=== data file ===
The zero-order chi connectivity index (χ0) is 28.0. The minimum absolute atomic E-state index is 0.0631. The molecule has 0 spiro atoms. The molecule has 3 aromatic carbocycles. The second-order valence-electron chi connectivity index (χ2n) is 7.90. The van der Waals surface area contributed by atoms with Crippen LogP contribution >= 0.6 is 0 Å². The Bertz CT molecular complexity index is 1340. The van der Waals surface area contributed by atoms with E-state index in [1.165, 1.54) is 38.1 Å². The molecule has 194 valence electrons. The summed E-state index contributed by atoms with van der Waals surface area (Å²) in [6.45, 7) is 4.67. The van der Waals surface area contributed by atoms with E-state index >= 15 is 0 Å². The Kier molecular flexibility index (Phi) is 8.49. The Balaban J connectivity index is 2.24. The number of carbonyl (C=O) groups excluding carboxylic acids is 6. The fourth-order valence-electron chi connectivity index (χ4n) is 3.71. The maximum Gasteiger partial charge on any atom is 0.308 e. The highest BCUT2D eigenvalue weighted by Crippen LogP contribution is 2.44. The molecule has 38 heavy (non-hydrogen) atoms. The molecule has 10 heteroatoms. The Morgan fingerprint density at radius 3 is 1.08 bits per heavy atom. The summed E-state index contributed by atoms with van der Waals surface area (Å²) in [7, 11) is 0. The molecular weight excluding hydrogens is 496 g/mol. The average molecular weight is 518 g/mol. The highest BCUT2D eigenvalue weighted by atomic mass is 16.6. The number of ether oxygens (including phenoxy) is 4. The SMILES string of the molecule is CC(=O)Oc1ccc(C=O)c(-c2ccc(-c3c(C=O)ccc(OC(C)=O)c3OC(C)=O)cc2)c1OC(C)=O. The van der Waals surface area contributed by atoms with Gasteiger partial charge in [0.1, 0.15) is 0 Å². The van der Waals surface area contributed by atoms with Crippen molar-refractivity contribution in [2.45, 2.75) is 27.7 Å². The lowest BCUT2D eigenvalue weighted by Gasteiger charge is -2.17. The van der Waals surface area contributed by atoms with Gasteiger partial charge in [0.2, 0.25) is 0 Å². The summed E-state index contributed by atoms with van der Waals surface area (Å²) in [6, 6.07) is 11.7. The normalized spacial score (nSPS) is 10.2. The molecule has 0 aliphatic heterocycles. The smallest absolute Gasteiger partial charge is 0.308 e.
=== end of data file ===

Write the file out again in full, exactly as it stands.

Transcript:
The zero-order chi connectivity index (χ0) is 28.0. The minimum absolute atomic E-state index is 0.0631. The molecule has 0 spiro atoms. The molecule has 3 aromatic carbocycles. The second-order valence-electron chi connectivity index (χ2n) is 7.90. The van der Waals surface area contributed by atoms with Crippen LogP contribution >= 0.6 is 0 Å². The Bertz CT molecular complexity index is 1340. The van der Waals surface area contributed by atoms with E-state index in [1.165, 1.54) is 38.1 Å². The molecule has 194 valence electrons. The summed E-state index contributed by atoms with van der Waals surface area (Å²) in [6.45, 7) is 4.67. The van der Waals surface area contributed by atoms with E-state index >= 15 is 0 Å². The Kier molecular flexibility index (Phi) is 8.49. The Balaban J connectivity index is 2.24. The number of carbonyl (C=O) groups excluding carboxylic acids is 6. The fourth-order valence-electron chi connectivity index (χ4n) is 3.71. The maximum Gasteiger partial charge on any atom is 0.308 e. The highest BCUT2D eigenvalue weighted by Crippen LogP contribution is 2.44. The molecule has 38 heavy (non-hydrogen) atoms. The molecule has 10 heteroatoms. The Morgan fingerprint density at radius 3 is 1.08 bits per heavy atom. The summed E-state index contributed by atoms with van der Waals surface area (Å²) in [7, 11) is 0. The molecular weight excluding hydrogens is 496 g/mol. The average molecular weight is 518 g/mol. The highest BCUT2D eigenvalue weighted by atomic mass is 16.6. The number of ether oxygens (including phenoxy) is 4. The SMILES string of the molecule is CC(=O)Oc1ccc(C=O)c(-c2ccc(-c3c(C=O)ccc(OC(C)=O)c3OC(C)=O)cc2)c1OC(C)=O. The van der Waals surface area contributed by atoms with Gasteiger partial charge in [0.1, 0.15) is 0 Å². The van der Waals surface area contributed by atoms with Crippen molar-refractivity contribution in [2.45, 2.75) is 27.7 Å². The lowest BCUT2D eigenvalue weighted by Gasteiger charge is -2.17. The van der Waals surface area contributed by atoms with Gasteiger partial charge in [0.2, 0.25) is 0 Å². The summed E-state index contributed by atoms with van der Waals surface area (Å²) in [6, 6.07) is 11.7. The normalized spacial score (nSPS) is 10.2. The molecule has 0 aliphatic heterocycles. The smallest absolute Gasteiger partial charge is 0.308 e.